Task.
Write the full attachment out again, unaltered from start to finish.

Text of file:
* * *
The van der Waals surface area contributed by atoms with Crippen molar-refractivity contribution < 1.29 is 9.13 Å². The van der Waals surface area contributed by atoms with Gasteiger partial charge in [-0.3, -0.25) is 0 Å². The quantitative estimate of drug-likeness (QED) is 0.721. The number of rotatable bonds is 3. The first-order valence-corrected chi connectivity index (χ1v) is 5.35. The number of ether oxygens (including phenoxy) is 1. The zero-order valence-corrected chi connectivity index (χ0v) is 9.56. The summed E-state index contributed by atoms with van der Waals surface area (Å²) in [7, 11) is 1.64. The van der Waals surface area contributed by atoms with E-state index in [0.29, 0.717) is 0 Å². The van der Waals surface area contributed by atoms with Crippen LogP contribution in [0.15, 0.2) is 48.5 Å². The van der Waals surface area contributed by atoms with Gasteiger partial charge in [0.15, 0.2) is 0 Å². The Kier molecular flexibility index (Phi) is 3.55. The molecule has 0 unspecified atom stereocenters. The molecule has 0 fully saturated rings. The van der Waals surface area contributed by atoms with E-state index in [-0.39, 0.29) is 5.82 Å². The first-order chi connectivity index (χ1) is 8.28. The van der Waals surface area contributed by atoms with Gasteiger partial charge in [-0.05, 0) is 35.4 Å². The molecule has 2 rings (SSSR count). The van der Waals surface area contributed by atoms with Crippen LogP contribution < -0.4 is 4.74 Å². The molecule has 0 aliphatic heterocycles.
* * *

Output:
The van der Waals surface area contributed by atoms with Crippen molar-refractivity contribution < 1.29 is 9.13 Å². The van der Waals surface area contributed by atoms with Gasteiger partial charge in [-0.3, -0.25) is 0 Å². The quantitative estimate of drug-likeness (QED) is 0.721. The number of rotatable bonds is 3. The first-order valence-corrected chi connectivity index (χ1v) is 5.35. The number of ether oxygens (including phenoxy) is 1. The zero-order valence-corrected chi connectivity index (χ0v) is 9.56. The summed E-state index contributed by atoms with van der Waals surface area (Å²) in [7, 11) is 1.64. The van der Waals surface area contributed by atoms with E-state index in [0.29, 0.717) is 0 Å². The van der Waals surface area contributed by atoms with Crippen LogP contribution in [0.15, 0.2) is 48.5 Å². The van der Waals surface area contributed by atoms with Gasteiger partial charge in [0.15, 0.2) is 0 Å². The Kier molecular flexibility index (Phi) is 3.55. The molecule has 0 unspecified atom stereocenters. The molecule has 0 fully saturated rings. The van der Waals surface area contributed by atoms with E-state index in [-0.39, 0.29) is 5.82 Å². The first-order chi connectivity index (χ1) is 8.28. The van der Waals surface area contributed by atoms with Gasteiger partial charge in [-0.05, 0) is 35.4 Å². The molecule has 2 rings (SSSR count). The van der Waals surface area contributed by atoms with Crippen LogP contribution < -0.4 is 4.74 Å². The molecule has 0 aliphatic heterocycles.